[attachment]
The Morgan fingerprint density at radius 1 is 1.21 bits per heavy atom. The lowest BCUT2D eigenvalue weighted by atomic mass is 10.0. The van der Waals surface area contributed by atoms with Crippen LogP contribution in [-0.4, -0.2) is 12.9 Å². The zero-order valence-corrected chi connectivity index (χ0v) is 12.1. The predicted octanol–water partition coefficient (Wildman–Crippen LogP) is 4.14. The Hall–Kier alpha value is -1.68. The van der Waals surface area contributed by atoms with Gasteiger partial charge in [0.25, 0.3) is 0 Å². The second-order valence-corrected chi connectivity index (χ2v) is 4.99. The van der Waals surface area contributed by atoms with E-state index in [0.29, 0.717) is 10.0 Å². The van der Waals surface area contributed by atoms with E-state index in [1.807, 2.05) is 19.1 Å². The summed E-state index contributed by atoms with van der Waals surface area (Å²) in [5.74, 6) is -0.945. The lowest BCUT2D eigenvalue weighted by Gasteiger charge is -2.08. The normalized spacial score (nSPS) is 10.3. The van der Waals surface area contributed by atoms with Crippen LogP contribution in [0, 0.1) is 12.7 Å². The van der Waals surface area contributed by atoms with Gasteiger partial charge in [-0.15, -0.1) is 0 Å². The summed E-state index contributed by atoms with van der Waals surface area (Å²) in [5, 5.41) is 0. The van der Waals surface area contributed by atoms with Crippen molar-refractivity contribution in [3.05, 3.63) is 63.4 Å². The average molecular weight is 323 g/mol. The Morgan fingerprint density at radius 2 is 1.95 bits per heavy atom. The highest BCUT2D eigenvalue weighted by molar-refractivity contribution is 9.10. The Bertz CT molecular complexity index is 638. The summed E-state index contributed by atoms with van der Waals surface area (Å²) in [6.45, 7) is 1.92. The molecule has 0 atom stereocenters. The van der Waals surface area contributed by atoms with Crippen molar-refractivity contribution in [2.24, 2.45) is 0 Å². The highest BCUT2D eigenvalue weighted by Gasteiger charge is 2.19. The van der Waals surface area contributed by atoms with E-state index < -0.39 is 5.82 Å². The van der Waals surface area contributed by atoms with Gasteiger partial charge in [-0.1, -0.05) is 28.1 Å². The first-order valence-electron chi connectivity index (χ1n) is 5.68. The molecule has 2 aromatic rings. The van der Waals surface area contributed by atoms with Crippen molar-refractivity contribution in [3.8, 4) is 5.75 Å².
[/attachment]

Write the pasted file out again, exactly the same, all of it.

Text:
The Morgan fingerprint density at radius 1 is 1.21 bits per heavy atom. The lowest BCUT2D eigenvalue weighted by atomic mass is 10.0. The van der Waals surface area contributed by atoms with Crippen LogP contribution in [-0.4, -0.2) is 12.9 Å². The zero-order valence-corrected chi connectivity index (χ0v) is 12.1. The predicted octanol–water partition coefficient (Wildman–Crippen LogP) is 4.14. The Hall–Kier alpha value is -1.68. The van der Waals surface area contributed by atoms with Gasteiger partial charge in [0.25, 0.3) is 0 Å². The second-order valence-corrected chi connectivity index (χ2v) is 4.99. The van der Waals surface area contributed by atoms with E-state index in [0.29, 0.717) is 10.0 Å². The van der Waals surface area contributed by atoms with E-state index in [1.807, 2.05) is 19.1 Å². The summed E-state index contributed by atoms with van der Waals surface area (Å²) in [5.74, 6) is -0.945. The lowest BCUT2D eigenvalue weighted by Gasteiger charge is -2.08. The normalized spacial score (nSPS) is 10.3. The van der Waals surface area contributed by atoms with Crippen LogP contribution in [0, 0.1) is 12.7 Å². The van der Waals surface area contributed by atoms with Gasteiger partial charge in [-0.15, -0.1) is 0 Å². The summed E-state index contributed by atoms with van der Waals surface area (Å²) in [5, 5.41) is 0. The van der Waals surface area contributed by atoms with Crippen molar-refractivity contribution in [3.05, 3.63) is 63.4 Å². The average molecular weight is 323 g/mol. The Morgan fingerprint density at radius 2 is 1.95 bits per heavy atom. The highest BCUT2D eigenvalue weighted by molar-refractivity contribution is 9.10. The Bertz CT molecular complexity index is 638. The summed E-state index contributed by atoms with van der Waals surface area (Å²) in [6.45, 7) is 1.92. The molecule has 0 atom stereocenters. The van der Waals surface area contributed by atoms with Crippen molar-refractivity contribution in [2.24, 2.45) is 0 Å². The highest BCUT2D eigenvalue weighted by Gasteiger charge is 2.19. The van der Waals surface area contributed by atoms with E-state index < -0.39 is 5.82 Å². The van der Waals surface area contributed by atoms with Gasteiger partial charge in [-0.1, -0.05) is 28.1 Å². The first-order valence-electron chi connectivity index (χ1n) is 5.68. The molecule has 2 aromatic rings. The van der Waals surface area contributed by atoms with Crippen molar-refractivity contribution in [3.8, 4) is 5.75 Å².